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Depression and Alzheimer's

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Depression is very common among people with Alzheimer's, especially during the early and middle stages. Treatment is available and can make a significant difference in quality of life.


Symptoms of depression

Experts estimate that up to 40 percent of people with Alzheimer's disease suffer from significant depression.

Identifying depression in someone with Alzheimer's can be difficult, since dementia can cause some of the same symptoms. Examples of symptoms common to both depression and dementia include:

  • Apathy
  • Loss of interest in activities and hobbies
  • Social withdrawal
  • Isolation
  • Trouble concentrating
  • Impaired thinking

In addition, the cognitive impairment experienced by people with Alzheimer's often makes it difficult for them to articulate their sadness, hopelessness, guilt and other feelings associated with depression.

Depression in Alzheimer's doesn't always look like depression in people without Alzheimer's. Here are some ways that depression in a person with Alzheimer's may be different:

  • May be less severe
  • May not last as long and symptoms may come and go
  • The person with Alzheimer's may be less likely to talk about or attempt suicide

As a caregiver, if you see signs of depression, discuss them with the primary doctor of the person with dementia. Proper diagnosis and treatment can improve sense of well-being and function.

Diagnosing depression with Alzheimer's disease

There is no single test or questionnaire to detect depression. Diagnosis requires a thorough evaluation by a medical professional, especially since side effects of medications and some medical conditions can produce similar symptoms.

An evaluation for depression will include:

  • A review of the person's medical history 
  • A physical and mental examination
  • Interviews with family members who know the person well

Because of the complexities involved in diagnosing depression in someone with Alzheimer's, it may be helpful to consult a geriatric psychiatrist who specializes in recognizing and treating depression in older adults. Ask your doctor for a referral.

The National Institute of Mental Health established a formal set of guidelines for diagnosing the depression in people with Alzheimer's. Although the criteria are similar to general diagnostic standards for major depression, they reduce emphasis on verbal expression and include irritability and social isolation.

For a person to be diagnosed with depression in Alzheimer's, he or she must have either depressed mood (sad, hopeless, discouraged or tearful) or decreased pleasure in usual activities, along with two or more of the following symptoms for two weeks or longer:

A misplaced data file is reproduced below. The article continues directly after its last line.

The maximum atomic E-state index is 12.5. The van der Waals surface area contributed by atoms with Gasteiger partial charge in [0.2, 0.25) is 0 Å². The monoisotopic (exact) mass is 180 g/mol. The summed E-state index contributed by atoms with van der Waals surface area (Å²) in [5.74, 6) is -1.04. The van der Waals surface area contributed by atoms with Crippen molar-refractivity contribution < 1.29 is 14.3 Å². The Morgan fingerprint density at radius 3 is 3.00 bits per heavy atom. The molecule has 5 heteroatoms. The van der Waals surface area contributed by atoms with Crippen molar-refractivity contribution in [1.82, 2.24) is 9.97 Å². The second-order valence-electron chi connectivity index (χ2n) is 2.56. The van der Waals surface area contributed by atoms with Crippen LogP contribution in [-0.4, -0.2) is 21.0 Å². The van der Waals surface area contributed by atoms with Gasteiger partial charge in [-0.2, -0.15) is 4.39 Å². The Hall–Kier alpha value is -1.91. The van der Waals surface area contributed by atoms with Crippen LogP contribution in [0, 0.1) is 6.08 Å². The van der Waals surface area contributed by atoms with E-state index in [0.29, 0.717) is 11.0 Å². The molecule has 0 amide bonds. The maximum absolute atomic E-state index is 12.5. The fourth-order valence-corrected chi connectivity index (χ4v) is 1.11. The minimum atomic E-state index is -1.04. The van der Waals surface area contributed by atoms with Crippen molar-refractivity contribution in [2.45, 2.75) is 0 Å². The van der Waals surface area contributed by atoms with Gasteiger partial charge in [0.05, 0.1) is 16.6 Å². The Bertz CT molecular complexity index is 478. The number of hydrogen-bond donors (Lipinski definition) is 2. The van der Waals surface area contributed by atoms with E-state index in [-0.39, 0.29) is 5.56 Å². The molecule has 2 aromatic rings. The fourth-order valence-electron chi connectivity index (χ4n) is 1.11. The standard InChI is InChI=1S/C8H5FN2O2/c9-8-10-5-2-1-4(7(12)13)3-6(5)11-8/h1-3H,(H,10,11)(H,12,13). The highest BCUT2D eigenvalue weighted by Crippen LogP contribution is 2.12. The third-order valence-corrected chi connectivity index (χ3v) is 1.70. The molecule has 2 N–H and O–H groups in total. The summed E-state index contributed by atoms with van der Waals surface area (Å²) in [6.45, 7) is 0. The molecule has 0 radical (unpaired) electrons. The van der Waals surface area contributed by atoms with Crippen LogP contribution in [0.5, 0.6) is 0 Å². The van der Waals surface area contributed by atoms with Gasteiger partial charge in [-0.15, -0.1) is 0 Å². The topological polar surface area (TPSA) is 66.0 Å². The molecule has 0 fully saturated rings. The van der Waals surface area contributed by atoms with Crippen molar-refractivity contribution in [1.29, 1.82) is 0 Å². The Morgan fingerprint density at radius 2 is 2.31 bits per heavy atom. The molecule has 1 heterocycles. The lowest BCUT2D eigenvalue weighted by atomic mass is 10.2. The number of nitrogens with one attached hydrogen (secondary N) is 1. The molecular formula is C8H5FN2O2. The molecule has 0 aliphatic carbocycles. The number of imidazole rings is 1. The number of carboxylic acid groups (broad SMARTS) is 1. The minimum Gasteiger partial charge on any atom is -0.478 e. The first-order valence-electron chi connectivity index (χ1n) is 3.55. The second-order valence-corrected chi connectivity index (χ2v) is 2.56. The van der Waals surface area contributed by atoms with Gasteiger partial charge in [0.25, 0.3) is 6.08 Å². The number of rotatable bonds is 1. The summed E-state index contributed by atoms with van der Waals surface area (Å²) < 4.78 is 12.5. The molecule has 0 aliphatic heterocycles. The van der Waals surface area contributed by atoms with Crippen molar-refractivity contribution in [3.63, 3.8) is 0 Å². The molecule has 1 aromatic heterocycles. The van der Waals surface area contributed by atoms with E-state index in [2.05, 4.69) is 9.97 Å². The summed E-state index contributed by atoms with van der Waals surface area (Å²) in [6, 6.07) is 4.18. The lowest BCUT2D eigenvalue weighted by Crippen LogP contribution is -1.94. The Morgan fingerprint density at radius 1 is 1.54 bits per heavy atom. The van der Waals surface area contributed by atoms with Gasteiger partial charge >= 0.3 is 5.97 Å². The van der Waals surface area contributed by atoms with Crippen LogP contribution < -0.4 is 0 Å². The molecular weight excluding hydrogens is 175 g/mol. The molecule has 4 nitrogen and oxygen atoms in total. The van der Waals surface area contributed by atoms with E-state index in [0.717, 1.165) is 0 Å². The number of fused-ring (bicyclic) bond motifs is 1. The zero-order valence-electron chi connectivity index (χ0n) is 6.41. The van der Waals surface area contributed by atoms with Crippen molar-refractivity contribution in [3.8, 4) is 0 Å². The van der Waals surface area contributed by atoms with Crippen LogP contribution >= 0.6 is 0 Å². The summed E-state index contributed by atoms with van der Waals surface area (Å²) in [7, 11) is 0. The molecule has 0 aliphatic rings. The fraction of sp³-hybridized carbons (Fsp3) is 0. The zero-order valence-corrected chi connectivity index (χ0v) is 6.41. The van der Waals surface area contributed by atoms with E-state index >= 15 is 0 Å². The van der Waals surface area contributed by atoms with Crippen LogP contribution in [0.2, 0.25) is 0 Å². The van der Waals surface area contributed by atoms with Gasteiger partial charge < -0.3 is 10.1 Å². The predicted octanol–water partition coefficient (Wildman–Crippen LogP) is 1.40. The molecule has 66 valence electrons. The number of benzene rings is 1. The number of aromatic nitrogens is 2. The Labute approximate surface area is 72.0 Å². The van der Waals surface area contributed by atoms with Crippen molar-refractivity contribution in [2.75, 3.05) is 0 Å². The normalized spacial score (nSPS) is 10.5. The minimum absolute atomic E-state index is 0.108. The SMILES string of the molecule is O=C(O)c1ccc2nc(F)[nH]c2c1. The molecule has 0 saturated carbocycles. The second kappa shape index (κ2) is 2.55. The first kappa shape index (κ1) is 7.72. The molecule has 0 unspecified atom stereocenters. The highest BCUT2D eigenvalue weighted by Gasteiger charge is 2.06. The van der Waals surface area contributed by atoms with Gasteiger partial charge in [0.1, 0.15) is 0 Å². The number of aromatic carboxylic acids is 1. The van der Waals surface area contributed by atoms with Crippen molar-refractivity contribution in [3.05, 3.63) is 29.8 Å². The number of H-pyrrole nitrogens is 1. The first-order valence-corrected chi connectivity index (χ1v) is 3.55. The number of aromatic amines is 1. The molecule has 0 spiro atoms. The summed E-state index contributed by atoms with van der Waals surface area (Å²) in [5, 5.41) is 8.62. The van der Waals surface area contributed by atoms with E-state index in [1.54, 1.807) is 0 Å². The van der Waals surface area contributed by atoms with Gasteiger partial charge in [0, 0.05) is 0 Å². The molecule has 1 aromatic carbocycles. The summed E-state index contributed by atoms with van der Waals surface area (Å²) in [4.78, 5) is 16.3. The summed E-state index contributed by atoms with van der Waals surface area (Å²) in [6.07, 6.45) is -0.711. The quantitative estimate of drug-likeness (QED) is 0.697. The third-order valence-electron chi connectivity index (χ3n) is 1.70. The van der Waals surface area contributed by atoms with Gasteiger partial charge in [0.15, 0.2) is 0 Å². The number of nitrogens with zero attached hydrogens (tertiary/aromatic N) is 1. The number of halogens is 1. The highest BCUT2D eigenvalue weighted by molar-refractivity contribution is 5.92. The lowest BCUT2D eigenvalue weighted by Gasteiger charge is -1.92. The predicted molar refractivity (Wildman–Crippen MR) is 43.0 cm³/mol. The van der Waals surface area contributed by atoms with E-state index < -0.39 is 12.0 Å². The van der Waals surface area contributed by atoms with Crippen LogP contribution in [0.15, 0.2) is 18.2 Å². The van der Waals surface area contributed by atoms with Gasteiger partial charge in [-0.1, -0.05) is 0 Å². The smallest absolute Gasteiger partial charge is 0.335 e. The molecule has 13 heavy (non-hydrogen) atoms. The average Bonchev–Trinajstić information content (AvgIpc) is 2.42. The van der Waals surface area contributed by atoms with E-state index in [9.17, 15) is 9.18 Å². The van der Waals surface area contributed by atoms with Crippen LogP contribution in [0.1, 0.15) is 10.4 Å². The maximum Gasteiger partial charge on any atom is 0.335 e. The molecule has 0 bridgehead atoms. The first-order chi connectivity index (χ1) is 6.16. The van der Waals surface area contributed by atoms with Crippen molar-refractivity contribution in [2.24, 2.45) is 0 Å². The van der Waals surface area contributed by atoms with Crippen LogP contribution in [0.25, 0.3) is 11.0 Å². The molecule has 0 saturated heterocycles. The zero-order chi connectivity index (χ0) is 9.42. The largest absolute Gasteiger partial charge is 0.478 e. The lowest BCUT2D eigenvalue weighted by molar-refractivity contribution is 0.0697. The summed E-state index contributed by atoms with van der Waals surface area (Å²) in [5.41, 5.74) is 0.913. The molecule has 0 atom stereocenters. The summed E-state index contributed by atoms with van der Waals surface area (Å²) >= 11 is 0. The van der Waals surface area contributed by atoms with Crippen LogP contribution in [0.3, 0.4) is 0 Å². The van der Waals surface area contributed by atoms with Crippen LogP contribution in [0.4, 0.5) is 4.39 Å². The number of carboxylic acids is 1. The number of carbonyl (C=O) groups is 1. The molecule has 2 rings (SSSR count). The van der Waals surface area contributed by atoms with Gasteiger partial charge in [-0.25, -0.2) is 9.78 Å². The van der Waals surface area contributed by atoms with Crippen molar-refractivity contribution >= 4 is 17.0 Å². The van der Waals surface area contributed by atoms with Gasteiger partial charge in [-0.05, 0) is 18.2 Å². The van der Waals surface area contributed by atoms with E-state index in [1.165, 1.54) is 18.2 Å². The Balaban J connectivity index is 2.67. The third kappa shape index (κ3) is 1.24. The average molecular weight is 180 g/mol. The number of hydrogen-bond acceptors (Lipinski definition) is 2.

• Social isolation or withdrawal
  • Disruption in appetite that is not related to another medical condition
  • Disruption in sleep
  • Agitation or slowed behavior
  • Irritability
  • Fatigue or loss of energy
  • Feelings of worthlessness or hopelessness, or inappropriate or excessive guilt
  • Recurrent thoughts of death, suicide plans or a suicide attempt
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Treating depression

Getting appropriate treatment for depression can significantly improve quality of life.

The most common treatment for depression in Alzheimer's involves a combination of medicine, counseling, and gradual reconnection to activities and people that bring happiness. Simply telling the person with Alzheimer's to "cheer up," "snap out of it" or "try harder" is seldom helpful. Depressed people with or without Alzheimer's are rarely able to make themselves better by sheer will, or without lots of support, reassurance and professional help.

Map out a plan to approach Alzheimer's

There are many questions you'll need to answer as you plan for the future. Use Alzheimer's Navigator - our free online tool - to guide you as you map out your plan.

Learn more:
Alzheimer's Navigator

Non-drug approaches

  • Support groups can be very helpful, particularly an early-stage group for people with Alzheimer's who are aware of their diagnosis and prefer to take an active role in seeking help or helping others; counseling is also an option, especially for those who aren't comfortable in groups
  • Schedule a predictable daily routine, taking advantage of the person's best time of day to undertake difficult tasks, such as bathing
  • Make a list of activities, people or places that the person enjoys and schedule these things more frequently
  • Help the person exercise regularly, particularly in the morning
  • Acknowledge the person's frustration or sadness, while continuing to express hope that he or she will feel better soon
  • Celebrate small successes and occasions
  • Find ways that the person can contribute to family life and be sure to recognize his or her contributions
  • Provide reassurance that the person is loved, respected and appreciated as part of the family, and not just for what she or he can do now
  • Nurture the person with offers of favorite foods or soothing or inspirational activities
  • Reassure the person that he or she will not be abandoned

Medication to treat depression in Alzheimer's 

There are several types of antidepressants available to treat depression. Antidepressants called Selective Serotonin Reuptake Inhibitors (SSRIs) are often used for people with Alzheimer's and depression because they have a lower risk than some other antidepressants of causing interactions with other medications.

As with any medication, make sure to ask about risks and benefits, as well as what type of monitoring and follow-up will be needed.

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Formed in 1980, the Alzheimer's Association is the world's leading voluntary health organization in Alzheimer's care, support and research.